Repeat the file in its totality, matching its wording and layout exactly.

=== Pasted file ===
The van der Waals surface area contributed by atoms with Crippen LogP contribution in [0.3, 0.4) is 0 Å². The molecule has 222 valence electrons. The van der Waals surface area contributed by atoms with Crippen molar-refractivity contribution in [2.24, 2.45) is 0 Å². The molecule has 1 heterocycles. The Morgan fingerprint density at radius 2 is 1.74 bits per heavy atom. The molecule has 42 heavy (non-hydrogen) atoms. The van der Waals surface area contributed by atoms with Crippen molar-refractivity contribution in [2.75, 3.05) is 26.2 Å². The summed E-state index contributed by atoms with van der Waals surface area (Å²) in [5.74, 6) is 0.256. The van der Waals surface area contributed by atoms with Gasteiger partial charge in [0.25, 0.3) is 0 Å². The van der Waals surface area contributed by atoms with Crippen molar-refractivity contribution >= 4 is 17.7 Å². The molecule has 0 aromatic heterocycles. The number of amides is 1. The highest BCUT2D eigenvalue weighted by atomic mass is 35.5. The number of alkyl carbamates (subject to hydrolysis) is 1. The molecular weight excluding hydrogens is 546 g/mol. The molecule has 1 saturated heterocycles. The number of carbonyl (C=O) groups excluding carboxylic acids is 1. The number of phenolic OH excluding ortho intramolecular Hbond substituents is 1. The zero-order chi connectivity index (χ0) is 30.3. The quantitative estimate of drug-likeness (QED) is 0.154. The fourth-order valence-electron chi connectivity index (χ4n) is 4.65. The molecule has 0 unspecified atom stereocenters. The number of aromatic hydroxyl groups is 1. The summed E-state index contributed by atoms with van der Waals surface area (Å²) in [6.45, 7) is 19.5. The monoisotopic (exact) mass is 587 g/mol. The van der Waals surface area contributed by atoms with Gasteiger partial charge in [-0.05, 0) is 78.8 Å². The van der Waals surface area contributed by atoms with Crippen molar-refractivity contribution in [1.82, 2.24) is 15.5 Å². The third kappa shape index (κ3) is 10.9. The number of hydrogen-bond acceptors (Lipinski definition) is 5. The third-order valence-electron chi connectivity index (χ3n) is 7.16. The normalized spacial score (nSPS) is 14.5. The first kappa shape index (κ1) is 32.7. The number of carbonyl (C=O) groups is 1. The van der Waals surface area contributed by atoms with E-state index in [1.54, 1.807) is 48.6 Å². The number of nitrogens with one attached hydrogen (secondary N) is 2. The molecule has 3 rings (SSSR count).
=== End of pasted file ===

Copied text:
The van der Waals surface area contributed by atoms with Crippen LogP contribution in [0.3, 0.4) is 0 Å². The molecule has 222 valence electrons. The van der Waals surface area contributed by atoms with Crippen molar-refractivity contribution in [2.24, 2.45) is 0 Å². The molecule has 1 heterocycles. The Morgan fingerprint density at radius 2 is 1.74 bits per heavy atom. The molecule has 42 heavy (non-hydrogen) atoms. The van der Waals surface area contributed by atoms with Crippen molar-refractivity contribution in [2.75, 3.05) is 26.2 Å². The summed E-state index contributed by atoms with van der Waals surface area (Å²) in [5.74, 6) is 0.256. The van der Waals surface area contributed by atoms with Gasteiger partial charge in [0.25, 0.3) is 0 Å². The van der Waals surface area contributed by atoms with Crippen molar-refractivity contribution >= 4 is 17.7 Å². The molecule has 0 aromatic heterocycles. The number of amides is 1. The highest BCUT2D eigenvalue weighted by atomic mass is 35.5. The number of alkyl carbamates (subject to hydrolysis) is 1. The molecular weight excluding hydrogens is 546 g/mol. The molecule has 1 saturated heterocycles. The number of carbonyl (C=O) groups excluding carboxylic acids is 1. The number of phenolic OH excluding ortho intramolecular Hbond substituents is 1. The zero-order chi connectivity index (χ0) is 30.3. The quantitative estimate of drug-likeness (QED) is 0.154. The fourth-order valence-electron chi connectivity index (χ4n) is 4.65. The molecule has 0 unspecified atom stereocenters. The number of aromatic hydroxyl groups is 1. The summed E-state index contributed by atoms with van der Waals surface area (Å²) in [6.45, 7) is 19.5. The monoisotopic (exact) mass is 587 g/mol. The van der Waals surface area contributed by atoms with Gasteiger partial charge in [-0.05, 0) is 78.8 Å². The van der Waals surface area contributed by atoms with Crippen molar-refractivity contribution in [1.82, 2.24) is 15.5 Å². The third kappa shape index (κ3) is 10.9. The number of hydrogen-bond acceptors (Lipinski definition) is 5. The third-order valence-electron chi connectivity index (χ3n) is 7.16. The normalized spacial score (nSPS) is 14.5. The first kappa shape index (κ1) is 32.7. The number of carbonyl (C=O) groups is 1. The van der Waals surface area contributed by atoms with E-state index in [1.54, 1.807) is 48.6 Å². The number of nitrogens with one attached hydrogen (secondary N) is 2. The molecule has 3 rings (SSSR count).